Intraspecific differentiations, leading to genetically and morphologically different but geographically coherent groups of populations, are generally considered the result of incomplete vicariant speciation processes (Mayr 1963; Coyne and Orr 2004). Because, in the case of E. manto, these groups live in complete allopatry, the degree of their reproductive compatibility remains unknown. It has repeatedly been suggested that the E. manto complex might actually comprise two sibling species (Cupedo 1997; Schmitt et al. 2014). Morphologically, the differences in the male genitalia between the manto type and the bubastis type are such as, in the genus Erebia, only found between validated species (Fig. 1), suggesting a specific status of the bubastis lineage (Cupedo 1997). In the allozyme study, the genetic distance between the Vosges population and the remaining populations was almost as large as between E. manto and E. eriphyle, suggesting a specific status of the ssp. vogesiaca (Schmitt et al. 2014). In both cases it was emphasized that definite proof is lacking. Indeed, in the two cases of introgression postulated above, exactly the taxa under discussion were involved. That implies that the three groups were not, at least not completely, reproductively isolated from each other at the moment of introgression, a situation that most probably persists today. Consequently, their taxonomic status should be considered intraspecific. As to the constans lineage, its complete allopatry prevents any observation on the degree of reproductive compatibility to other groups. Altogether, any attempt to split up E. manto into two species (Ziegler 2005–2016; Centre Suisse de Cartographie de la Faune 2016; Lepiforum 2016) is at least premature. Nonetheless, considering all described subspecies equivalent does not do justice to their nested structure and the different ages of their origin. Nomenclature can only reflect a hierarchic phylogenetic structure of a species by pooling subspecies into groups, according to art. 6.2 of the code (ICZN 2000). Four such groups can be recognised: Erebia manto (group manto), encompassing the ssp. manto, mantoides, praeclara and osmanica; E. manto (group constans), consisting of ssp. constans; E. manto (group bubastis), containing the ssp. bubastis, valmaritima and willieni, and E. manto (group vogesiaca), comprising at least ssp. vogesiaca. The southern Carpathian ssp. trajanus is provisionally placed in this group, for lack of consensus between the available data regarding its relation to ssp. vogesiaca.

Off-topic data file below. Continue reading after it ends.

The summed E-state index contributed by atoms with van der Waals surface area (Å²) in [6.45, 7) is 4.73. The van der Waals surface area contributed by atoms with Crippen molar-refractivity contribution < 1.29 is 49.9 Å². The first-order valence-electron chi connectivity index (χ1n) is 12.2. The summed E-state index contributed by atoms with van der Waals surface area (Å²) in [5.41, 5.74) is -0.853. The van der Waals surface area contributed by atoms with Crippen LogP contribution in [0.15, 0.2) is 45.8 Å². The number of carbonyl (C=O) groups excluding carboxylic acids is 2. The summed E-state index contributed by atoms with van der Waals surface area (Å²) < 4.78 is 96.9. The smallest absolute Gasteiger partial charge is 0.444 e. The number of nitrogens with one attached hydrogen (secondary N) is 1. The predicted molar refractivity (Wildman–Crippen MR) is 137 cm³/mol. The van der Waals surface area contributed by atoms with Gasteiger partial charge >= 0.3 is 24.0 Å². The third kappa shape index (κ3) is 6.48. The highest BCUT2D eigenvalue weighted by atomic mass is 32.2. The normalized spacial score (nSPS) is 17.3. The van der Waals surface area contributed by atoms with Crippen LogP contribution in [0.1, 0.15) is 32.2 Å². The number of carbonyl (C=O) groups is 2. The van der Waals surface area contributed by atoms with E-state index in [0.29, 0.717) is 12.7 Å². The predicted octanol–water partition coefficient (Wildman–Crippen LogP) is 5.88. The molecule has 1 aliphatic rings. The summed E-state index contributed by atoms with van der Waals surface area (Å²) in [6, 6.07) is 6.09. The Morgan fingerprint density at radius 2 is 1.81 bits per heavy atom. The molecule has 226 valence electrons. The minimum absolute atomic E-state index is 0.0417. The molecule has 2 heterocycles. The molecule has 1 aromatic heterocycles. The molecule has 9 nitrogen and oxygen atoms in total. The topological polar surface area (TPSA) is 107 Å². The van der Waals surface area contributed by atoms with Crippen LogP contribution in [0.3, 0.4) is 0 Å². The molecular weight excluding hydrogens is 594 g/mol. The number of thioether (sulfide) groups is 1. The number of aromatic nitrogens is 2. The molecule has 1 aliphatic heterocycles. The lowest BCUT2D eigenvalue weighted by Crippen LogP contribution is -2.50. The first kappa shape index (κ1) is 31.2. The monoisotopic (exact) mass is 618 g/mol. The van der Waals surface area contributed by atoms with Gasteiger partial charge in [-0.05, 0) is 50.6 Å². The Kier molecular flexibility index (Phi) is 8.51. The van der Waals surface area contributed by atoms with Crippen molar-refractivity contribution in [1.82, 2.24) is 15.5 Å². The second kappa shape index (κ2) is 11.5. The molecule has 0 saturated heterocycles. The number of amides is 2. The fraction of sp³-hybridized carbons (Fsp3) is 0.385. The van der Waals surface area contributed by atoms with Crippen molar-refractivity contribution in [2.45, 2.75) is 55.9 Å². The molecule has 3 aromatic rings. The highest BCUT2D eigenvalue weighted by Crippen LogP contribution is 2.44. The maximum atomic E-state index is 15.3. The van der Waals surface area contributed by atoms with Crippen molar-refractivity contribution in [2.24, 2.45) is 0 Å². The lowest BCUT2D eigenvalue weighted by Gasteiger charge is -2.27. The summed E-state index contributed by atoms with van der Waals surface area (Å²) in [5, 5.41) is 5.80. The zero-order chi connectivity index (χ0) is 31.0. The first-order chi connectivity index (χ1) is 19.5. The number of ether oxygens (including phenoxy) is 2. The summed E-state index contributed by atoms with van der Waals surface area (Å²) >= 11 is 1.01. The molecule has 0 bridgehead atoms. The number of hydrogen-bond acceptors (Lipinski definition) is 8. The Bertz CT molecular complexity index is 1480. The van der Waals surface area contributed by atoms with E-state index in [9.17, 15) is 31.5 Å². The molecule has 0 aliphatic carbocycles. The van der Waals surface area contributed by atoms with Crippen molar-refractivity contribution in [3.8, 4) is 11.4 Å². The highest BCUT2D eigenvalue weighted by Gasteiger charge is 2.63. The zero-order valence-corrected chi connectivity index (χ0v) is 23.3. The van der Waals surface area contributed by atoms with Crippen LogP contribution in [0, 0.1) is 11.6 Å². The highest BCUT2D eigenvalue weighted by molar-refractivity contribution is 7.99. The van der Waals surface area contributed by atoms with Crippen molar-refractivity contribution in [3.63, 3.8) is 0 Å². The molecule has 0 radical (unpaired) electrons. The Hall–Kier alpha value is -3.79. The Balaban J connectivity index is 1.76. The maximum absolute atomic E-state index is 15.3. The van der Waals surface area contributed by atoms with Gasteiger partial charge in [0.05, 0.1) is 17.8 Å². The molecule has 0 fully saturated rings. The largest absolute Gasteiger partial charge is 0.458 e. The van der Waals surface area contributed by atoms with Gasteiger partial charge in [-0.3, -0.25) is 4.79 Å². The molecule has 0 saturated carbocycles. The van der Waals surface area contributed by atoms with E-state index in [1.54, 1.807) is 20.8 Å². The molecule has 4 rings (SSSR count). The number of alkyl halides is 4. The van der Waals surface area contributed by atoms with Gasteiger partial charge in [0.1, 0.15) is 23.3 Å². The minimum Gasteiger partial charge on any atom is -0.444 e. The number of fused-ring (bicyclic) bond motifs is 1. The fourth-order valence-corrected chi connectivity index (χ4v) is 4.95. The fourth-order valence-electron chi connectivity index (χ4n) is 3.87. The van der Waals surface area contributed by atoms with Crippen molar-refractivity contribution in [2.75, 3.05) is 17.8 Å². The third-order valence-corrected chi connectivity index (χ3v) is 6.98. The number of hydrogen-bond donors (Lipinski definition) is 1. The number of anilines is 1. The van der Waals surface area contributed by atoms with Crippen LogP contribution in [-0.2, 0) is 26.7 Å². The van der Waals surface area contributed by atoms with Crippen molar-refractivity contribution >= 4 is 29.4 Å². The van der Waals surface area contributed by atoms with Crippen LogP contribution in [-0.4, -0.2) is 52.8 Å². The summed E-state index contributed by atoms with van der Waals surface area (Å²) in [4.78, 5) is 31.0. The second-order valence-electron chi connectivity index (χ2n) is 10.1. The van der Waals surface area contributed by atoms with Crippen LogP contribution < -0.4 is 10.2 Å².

Conclusions